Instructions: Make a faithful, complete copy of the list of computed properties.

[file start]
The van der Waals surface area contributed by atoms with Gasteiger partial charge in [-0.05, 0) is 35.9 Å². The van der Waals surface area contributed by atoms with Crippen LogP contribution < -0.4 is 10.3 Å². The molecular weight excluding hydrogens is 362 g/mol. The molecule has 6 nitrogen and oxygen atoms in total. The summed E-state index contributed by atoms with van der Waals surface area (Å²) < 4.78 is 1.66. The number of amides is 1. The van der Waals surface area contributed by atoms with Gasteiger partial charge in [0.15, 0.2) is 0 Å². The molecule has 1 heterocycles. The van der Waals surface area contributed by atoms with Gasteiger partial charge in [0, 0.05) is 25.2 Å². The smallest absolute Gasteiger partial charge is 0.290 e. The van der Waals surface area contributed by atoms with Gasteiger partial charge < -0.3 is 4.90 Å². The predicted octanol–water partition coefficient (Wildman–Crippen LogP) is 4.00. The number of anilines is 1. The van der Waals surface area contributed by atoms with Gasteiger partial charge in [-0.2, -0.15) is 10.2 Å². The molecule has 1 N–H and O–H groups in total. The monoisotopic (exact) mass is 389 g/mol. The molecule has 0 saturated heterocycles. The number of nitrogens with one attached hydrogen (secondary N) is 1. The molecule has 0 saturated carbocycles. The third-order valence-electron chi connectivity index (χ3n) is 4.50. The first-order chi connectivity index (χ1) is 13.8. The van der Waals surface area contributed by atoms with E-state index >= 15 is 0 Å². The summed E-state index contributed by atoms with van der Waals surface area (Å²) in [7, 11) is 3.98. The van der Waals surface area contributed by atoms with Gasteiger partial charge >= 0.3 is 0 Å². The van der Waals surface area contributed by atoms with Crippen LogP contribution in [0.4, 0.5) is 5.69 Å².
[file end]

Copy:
The van der Waals surface area contributed by atoms with Gasteiger partial charge in [-0.05, 0) is 35.9 Å². The van der Waals surface area contributed by atoms with Crippen LogP contribution < -0.4 is 10.3 Å². The molecular weight excluding hydrogens is 362 g/mol. The molecule has 6 nitrogen and oxygen atoms in total. The summed E-state index contributed by atoms with van der Waals surface area (Å²) < 4.78 is 1.66. The number of amides is 1. The van der Waals surface area contributed by atoms with Gasteiger partial charge in [0.15, 0.2) is 0 Å². The molecule has 1 heterocycles. The van der Waals surface area contributed by atoms with Gasteiger partial charge in [0, 0.05) is 25.2 Å². The smallest absolute Gasteiger partial charge is 0.290 e. The van der Waals surface area contributed by atoms with Gasteiger partial charge < -0.3 is 4.90 Å². The predicted octanol–water partition coefficient (Wildman–Crippen LogP) is 4.00. The number of anilines is 1. The van der Waals surface area contributed by atoms with Gasteiger partial charge in [-0.2, -0.15) is 10.2 Å². The molecule has 1 N–H and O–H groups in total. The monoisotopic (exact) mass is 389 g/mol. The molecule has 0 saturated heterocycles. The number of nitrogens with one attached hydrogen (secondary N) is 1. The molecule has 0 saturated carbocycles. The third-order valence-electron chi connectivity index (χ3n) is 4.50. The first-order chi connectivity index (χ1) is 13.8. The van der Waals surface area contributed by atoms with E-state index >= 15 is 0 Å². The summed E-state index contributed by atoms with van der Waals surface area (Å²) in [7, 11) is 3.98. The van der Waals surface area contributed by atoms with Gasteiger partial charge >= 0.3 is 0 Å². The van der Waals surface area contributed by atoms with Crippen LogP contribution in [0.4, 0.5) is 5.69 Å².